Melissa Swartz | No Jitter | May 22, 2019
Artificial intelligence (AI) was undoubtedly a hot topic at Enterprise Connect 2019 in March. While we can debate about how much of the talk was hype, and how much was really machine learning instead of true AI, the fact remains that AI is now part of our industry. AI already is in use to predict behavior and offer assistance to contact center agents, and in transcribing and translating speech in real time.
In his book, “AI Superpowers,” author Kai-Fu Lee points out that the very nature of AI is based on data. An AI system is trained using data. The accuracy of the results is directly related to the quantity of the data used to train the AI.
Lee asserts that AI’s “reliance on data for improvement creates a self-perpetuating cycle: better products lead to more users, those users lead to more data, and that data leads to even better products, and thus more users and data. Once a company has jumped out to an early lead, this kind of ongoing repeating cycle can turn that lead into an insurmountable barrier to entry for other firms.”
These early leads have already occurred, Lee says, pointing to “seven giants of the AI age”: Google, Facebook, Amazon, Microsoft, Baidu, Alibaba, and Tencent.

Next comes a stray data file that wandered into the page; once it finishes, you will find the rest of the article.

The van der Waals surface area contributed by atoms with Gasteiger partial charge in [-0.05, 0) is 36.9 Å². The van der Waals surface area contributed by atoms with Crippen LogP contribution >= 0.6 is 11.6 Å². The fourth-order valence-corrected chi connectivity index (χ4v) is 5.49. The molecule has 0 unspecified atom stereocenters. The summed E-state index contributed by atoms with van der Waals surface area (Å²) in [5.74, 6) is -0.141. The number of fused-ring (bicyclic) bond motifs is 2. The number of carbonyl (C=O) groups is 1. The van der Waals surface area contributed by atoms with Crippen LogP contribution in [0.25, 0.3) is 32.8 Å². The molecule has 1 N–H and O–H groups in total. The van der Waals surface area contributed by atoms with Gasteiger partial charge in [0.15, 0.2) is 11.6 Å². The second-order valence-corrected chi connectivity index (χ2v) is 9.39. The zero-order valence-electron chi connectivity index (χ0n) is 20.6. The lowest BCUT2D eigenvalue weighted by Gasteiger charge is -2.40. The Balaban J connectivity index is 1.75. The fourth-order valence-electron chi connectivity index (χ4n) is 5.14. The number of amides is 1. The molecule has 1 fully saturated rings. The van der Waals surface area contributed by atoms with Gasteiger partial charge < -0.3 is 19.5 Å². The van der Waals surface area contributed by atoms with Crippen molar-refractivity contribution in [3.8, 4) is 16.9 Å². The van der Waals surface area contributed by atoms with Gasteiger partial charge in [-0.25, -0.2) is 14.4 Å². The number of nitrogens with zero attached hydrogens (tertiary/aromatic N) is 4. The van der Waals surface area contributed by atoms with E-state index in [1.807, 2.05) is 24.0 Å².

So what does this mean for the rest of us?
To take advantage of the advances offered by AI, the rest of us will need to find ways to access and utilize the resources of these AI leaders. It has become impractical for most organizations to build the computing resources needed to access and analyze their data. And that’s on top of the difficulty of acquiring these massive amounts of data in the first place.
Fortunately, AI-as-a-service (AIaaS) offerings provide an avenue for accessing the power of AI. They’re all cloud-based, available from public clouds like Amazon Web Services, Google Cloud, Microsoft Azure, and IBM Cloud.
From a strategic perspective, it’s clear that the innovation in AI will occur in the cloud. That’s where the data and the computing power resides. Taking advantage of AI means utilizing the cloud.
While the cloud isn’t right for everyone from a unified communications perspective, it may become a requirement to take advantage of AI. At a minimum, a hybrid environment is necessary. Advances in collaboration and contact center technology are utilizing AI, and these advances are available with cloud offerings. How long can premises-based solutions remain competitive?
If AI is part of your future, then the cloud must be as well. It’s not economically feasible for the rest of us to create and maintain an AI platform in a premises-based walled garden.
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